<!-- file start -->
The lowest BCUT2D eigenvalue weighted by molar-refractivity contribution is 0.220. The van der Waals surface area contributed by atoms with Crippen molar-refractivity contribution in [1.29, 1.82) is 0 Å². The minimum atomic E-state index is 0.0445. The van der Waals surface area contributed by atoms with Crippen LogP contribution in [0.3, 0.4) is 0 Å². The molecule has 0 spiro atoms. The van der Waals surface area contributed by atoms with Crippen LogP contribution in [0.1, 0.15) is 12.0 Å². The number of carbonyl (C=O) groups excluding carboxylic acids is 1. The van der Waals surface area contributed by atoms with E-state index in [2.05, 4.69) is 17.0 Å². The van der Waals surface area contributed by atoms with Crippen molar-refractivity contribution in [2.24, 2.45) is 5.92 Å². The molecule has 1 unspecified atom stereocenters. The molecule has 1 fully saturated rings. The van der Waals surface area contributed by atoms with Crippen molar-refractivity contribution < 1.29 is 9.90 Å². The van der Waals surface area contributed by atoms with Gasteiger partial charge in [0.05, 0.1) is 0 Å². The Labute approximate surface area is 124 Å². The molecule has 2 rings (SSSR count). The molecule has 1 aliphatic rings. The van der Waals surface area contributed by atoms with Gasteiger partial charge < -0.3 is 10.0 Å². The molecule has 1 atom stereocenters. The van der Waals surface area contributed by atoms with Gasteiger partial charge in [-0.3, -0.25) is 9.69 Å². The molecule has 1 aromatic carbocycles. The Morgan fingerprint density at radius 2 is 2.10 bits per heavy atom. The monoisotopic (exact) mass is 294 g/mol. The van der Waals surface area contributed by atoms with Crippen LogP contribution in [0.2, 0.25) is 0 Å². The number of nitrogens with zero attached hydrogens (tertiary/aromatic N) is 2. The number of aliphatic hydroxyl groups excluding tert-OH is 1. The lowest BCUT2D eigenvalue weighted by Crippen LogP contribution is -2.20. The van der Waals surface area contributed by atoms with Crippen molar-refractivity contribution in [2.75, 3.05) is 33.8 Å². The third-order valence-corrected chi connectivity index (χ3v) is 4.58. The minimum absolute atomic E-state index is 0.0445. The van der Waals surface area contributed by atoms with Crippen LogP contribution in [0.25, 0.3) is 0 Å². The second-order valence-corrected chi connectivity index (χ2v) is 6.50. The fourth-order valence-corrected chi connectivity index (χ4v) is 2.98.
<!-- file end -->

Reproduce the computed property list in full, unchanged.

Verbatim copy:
The lowest BCUT2D eigenvalue weighted by molar-refractivity contribution is 0.220. The van der Waals surface area contributed by atoms with Crippen molar-refractivity contribution in [1.29, 1.82) is 0 Å². The minimum atomic E-state index is 0.0445. The van der Waals surface area contributed by atoms with Crippen LogP contribution in [0.3, 0.4) is 0 Å². The molecule has 0 spiro atoms. The van der Waals surface area contributed by atoms with Crippen LogP contribution in [0.1, 0.15) is 12.0 Å². The number of carbonyl (C=O) groups excluding carboxylic acids is 1. The van der Waals surface area contributed by atoms with E-state index in [2.05, 4.69) is 17.0 Å². The van der Waals surface area contributed by atoms with Crippen molar-refractivity contribution in [2.24, 2.45) is 5.92 Å². The molecule has 1 unspecified atom stereocenters. The molecule has 1 fully saturated rings. The van der Waals surface area contributed by atoms with Crippen molar-refractivity contribution < 1.29 is 9.90 Å². The van der Waals surface area contributed by atoms with Gasteiger partial charge in [0.05, 0.1) is 0 Å². The Labute approximate surface area is 124 Å². The molecule has 2 rings (SSSR count). The molecule has 1 aliphatic rings. The van der Waals surface area contributed by atoms with Gasteiger partial charge < -0.3 is 10.0 Å². The molecule has 1 atom stereocenters. The van der Waals surface area contributed by atoms with Gasteiger partial charge in [-0.3, -0.25) is 9.69 Å². The molecule has 1 aromatic carbocycles. The Morgan fingerprint density at radius 2 is 2.10 bits per heavy atom. The monoisotopic (exact) mass is 294 g/mol. The van der Waals surface area contributed by atoms with Crippen LogP contribution in [0.2, 0.25) is 0 Å². The number of nitrogens with zero attached hydrogens (tertiary/aromatic N) is 2. The number of aliphatic hydroxyl groups excluding tert-OH is 1. The lowest BCUT2D eigenvalue weighted by Crippen LogP contribution is -2.20. The van der Waals surface area contributed by atoms with Crippen molar-refractivity contribution in [2.75, 3.05) is 33.8 Å². The third-order valence-corrected chi connectivity index (χ3v) is 4.58. The minimum absolute atomic E-state index is 0.0445. The van der Waals surface area contributed by atoms with Crippen LogP contribution in [0.25, 0.3) is 0 Å². The second-order valence-corrected chi connectivity index (χ2v) is 6.50. The fourth-order valence-corrected chi connectivity index (χ4v) is 2.98.